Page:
EA Amps Up the Pressure for Russell Wilson in Madden NFL

In the latest Madden NFL video game, Russell Wilson’s job with the Seattle Seahawks got a lot harder.

A quarterback’s ability to complete a pass is now influenced not just by factors like his historical accuracy rating but also by the pressure brought by the defense. That’s different from earlier editions, which focused on offensive play and made it easier for quarterbacks to consistently succeed.

The change is one of dozens of new features in Madden NFL 15, the rendition of the Electronic Arts Inc. (EA) title that came out today and that analysts including Doug Creutz of Cowen & Co. expect to generate more than $350 million in revenue.

The forecast is for sales of the game, retailing for about $60, and of the so-called extra content available online -- the Ultimate Team players, jerseys, coaches, playbooks and stadiums that can make video-play close to the real thing. Some fans will spend more on the extras than the basic software.

“The margins on Madden Ultimate Team are through the roof,” said James Hardiman, an analyst with Longbow Research LLC who has a buy rating on the stock.

Ultimate Team sales could total more than $50 million and those of the game itself about $300 million, said Creutz, who also rates the stock a buy. For EA, “the opportunity is to get more dollars per unit.”

Revenue from extra content for all its games may reach a record $1 billion this year, according to the company. Madden NFL 15, along with other sports titles, will be a “major contributor,” said John Reseburg, a spokesman for EA. He declined to comment on whether sales would continue to be as strong as they’ve been: Madden NFL extra content revenue grew 350 percent in the quarter ending June 30 from a year earlier.

Seahawks Cornerback

EA, the largest publisher of video games for the current generation of consoles, started the Madden franchise in 1988. Back then it was called John Madden Football, and the Pro Football Hall of Famer and Super Bowl-winning coach was on the cover. (Now it’s Seahawks cornerback Richard Sherman, in line with the company’s theme of making this edition about defensive control.)

The name became Madden NFL in 1993, and in 2004 EA secured the exclusive rights to use the National Football League’s images and players in video games. The extra content -- and the Ultimate Team mode of play where gamers can buy, sell and trade to create their dream squads and compete in online leagues -- was introduced in 2011.

Now “people are playing the game all year round,” said Cam Weber, EA’s general manager for Madden NFL, in an e-mail. “We’ve seen huge increases in overall engagement and usage even after the NFL season is over.”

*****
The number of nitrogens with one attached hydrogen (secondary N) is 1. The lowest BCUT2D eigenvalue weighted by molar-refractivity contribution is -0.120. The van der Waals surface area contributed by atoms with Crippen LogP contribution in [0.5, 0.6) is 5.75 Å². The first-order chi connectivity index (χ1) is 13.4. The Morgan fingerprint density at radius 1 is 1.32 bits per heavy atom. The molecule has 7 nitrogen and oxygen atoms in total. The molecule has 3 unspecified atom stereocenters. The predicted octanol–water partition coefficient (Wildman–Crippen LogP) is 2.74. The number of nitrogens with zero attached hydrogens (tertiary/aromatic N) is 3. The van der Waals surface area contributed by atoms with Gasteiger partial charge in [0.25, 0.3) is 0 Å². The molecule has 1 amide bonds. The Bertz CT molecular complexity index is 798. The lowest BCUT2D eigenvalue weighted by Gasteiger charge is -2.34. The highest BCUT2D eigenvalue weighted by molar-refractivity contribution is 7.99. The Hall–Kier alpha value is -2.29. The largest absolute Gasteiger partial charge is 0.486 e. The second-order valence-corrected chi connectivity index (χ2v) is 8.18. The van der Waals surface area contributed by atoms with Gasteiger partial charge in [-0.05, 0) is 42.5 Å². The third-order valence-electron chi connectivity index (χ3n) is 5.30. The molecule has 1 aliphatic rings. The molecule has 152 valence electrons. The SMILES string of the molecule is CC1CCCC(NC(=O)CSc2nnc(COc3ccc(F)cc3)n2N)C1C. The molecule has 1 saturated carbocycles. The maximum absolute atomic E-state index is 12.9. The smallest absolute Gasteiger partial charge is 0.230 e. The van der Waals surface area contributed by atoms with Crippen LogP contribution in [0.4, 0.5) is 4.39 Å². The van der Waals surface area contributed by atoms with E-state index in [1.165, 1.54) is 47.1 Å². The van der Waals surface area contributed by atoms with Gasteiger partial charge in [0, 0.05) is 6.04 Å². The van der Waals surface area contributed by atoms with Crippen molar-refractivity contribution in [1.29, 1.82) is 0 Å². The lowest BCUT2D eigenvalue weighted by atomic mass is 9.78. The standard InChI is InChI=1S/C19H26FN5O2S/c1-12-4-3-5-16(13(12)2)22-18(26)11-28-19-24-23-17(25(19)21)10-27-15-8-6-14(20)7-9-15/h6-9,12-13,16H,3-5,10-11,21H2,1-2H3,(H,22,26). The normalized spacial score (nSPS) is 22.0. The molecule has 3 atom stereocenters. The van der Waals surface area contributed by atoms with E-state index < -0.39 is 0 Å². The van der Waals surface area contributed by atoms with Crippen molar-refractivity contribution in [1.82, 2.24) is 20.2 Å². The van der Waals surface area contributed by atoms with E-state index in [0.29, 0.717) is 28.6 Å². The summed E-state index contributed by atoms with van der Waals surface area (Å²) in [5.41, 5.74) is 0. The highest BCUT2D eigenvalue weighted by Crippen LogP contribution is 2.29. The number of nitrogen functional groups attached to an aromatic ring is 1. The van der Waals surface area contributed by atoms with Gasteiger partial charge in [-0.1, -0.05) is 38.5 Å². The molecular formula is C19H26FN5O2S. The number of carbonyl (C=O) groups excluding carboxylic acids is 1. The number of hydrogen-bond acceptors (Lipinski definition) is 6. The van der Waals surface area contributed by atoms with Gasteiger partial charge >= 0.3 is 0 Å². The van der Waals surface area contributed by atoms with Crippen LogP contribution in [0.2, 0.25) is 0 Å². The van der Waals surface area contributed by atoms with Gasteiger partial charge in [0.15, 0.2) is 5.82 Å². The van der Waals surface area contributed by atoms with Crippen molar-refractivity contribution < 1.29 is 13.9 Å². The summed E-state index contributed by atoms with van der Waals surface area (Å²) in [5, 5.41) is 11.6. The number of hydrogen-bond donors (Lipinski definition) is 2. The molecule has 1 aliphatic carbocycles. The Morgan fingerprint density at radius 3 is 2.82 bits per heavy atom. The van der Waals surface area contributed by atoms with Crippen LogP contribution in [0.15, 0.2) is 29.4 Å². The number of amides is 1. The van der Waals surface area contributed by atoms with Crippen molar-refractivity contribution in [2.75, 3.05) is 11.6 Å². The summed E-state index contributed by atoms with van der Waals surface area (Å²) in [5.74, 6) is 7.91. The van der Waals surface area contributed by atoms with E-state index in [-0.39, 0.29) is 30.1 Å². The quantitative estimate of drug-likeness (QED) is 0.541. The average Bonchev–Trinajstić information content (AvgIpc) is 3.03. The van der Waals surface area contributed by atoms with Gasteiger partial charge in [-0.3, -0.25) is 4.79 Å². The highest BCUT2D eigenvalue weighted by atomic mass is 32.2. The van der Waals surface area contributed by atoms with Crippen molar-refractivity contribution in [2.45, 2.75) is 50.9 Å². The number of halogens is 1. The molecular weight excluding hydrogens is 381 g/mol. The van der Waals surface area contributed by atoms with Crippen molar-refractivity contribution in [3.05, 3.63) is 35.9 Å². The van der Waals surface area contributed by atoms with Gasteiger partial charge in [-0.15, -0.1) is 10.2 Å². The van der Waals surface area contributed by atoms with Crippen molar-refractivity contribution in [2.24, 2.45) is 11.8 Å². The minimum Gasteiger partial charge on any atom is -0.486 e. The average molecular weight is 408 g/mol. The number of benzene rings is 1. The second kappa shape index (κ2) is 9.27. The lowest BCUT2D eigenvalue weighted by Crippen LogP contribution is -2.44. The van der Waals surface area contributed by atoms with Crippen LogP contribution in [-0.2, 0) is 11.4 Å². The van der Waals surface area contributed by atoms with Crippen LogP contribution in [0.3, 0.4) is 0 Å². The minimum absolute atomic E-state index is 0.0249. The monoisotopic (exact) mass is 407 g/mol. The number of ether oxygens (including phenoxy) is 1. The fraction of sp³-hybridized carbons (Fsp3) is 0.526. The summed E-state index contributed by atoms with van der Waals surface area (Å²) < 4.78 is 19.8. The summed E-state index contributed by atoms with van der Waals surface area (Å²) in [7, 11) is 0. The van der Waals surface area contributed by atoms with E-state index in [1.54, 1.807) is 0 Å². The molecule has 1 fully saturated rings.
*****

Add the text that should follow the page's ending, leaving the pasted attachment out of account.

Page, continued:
‘Fresh Experience’

Effects, from grass on a field to sweat on a brow, are more realistic. Even the tattoos on Colin Kaepernick’s famously inked arms are replicated in the digital 49er quarterback.

Luke Kuechly of the Carolina Panthers, the NFL defensive player of the year, called it “kind of scary” how vivid his video-game self looks.

“I’ve seen the transformation of the game since I was a little kid,” Kuechly told the website Bleacher Report. “You thought the graphics were good, but each year they get better and better.”

Michael Hickey, a Benchmark Co. analyst who rates the stock a hold, gave some credit for the quality to powerful new video-game consoles, and said Madden NFL 15 is “getting all the horsepower” out of them.

“There’s a freshness of the experience,” he said.

Last year, Microsoft Corp. (MSFT) signed a multiyear deal with the NFL to create exclusive, interactive experiences for Xbox One users. With Madden NFL 15, that means being able to do several things at once -- watch a live televised game, play the video game and get real-time notifications for a fantasy football app. Microsoft is including a free Madden NFL 15 in limited edition Xbox One purchases beginning this week.

EA fell 1.4 percent to $37.62 in New York trading yesterday.

To contact the reporter on this story: Sonali Basak in New York at sbasak7@bloomberg.net

To contact the editors responsible for this story: Anthony Palazzo at apalazzo@bloomberg.net Anne Reifenberg, Ben Livesey

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